To the Editor:

There are many good reasons to encourage reduced fresh gas flows during the administration of volatile anesthetic agents. The recent publication by Nair et al.1  outlines these issues and addresses the twin problems of producing and maintaining a change in fresh gas flows across a large group of providers. Their article then goes on to describe an elegant and robust approach to achieve these objectives.

In the introduction to their article, Nair et al. state that “… providers reverted to original behavior over time,” and cite a number of references to support this. In one of our publications on this topic,2  we found that flow rates continued to decrease over a 5-yr period in the absence of any specific intervention. We have unpublished data showing this trend has continued. We attribute this reduction to a locally developed predictive display system,3,4  which allows the user to easily see the consequence of any combination of fresh gas flow rate and vaporizer setting, along with an indicator of the vapor cost thus simplifying and incentivizing flow reduction.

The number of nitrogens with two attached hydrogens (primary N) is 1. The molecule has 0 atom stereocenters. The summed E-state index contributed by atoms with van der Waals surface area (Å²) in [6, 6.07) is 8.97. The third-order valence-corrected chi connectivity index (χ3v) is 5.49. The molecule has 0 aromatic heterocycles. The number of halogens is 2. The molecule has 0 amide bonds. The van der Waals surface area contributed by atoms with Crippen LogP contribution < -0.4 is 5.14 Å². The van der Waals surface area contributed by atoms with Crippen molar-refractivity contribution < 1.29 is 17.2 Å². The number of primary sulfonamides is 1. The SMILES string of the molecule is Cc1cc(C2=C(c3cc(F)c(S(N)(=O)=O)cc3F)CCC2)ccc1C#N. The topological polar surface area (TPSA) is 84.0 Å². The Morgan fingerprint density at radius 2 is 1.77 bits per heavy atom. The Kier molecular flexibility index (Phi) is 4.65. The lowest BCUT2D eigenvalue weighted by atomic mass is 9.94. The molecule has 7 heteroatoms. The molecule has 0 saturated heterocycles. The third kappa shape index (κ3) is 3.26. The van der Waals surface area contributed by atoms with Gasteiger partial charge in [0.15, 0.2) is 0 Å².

Although we agree that most studies show that flow rates return to normal, our observations suggest that decision support tools that guide drug administration can be used to enable and support practice in addition to those tools that provide reminders based on monitoring practice.

References

1.
Nair
BG
,
Peterson
GN
,
Neradilek
MB
,
Newman
SF
,
Huang
EY
,
Schwid
HA
:
Reducing wastage of inhalation anesthetics using real-time decision support to notify of excessive fresh gas flow.
Anesthesiology
2013
;
118
:
874
84
2.
Kennedy
RR
,
French
RA
:
Changing patterns in anesthetic fresh gas flow rates over 5 years in a teaching hospital.
Anesth Analg
2008
;
106
:
1487
90
3.
Kennedy
RR
,
McKellow
MA
,
French
RA
:
The effect of predictive display on the control of step changes in effect site sevoflurane levels.
Anaesthesia
2010
;
65
:
826
30
4.
Kennedy
RR
,
French
RA
:
The development of a system to guide volatile anaesthetic administration.
Anaesth Intensive Care
2011
;
39
:
182
90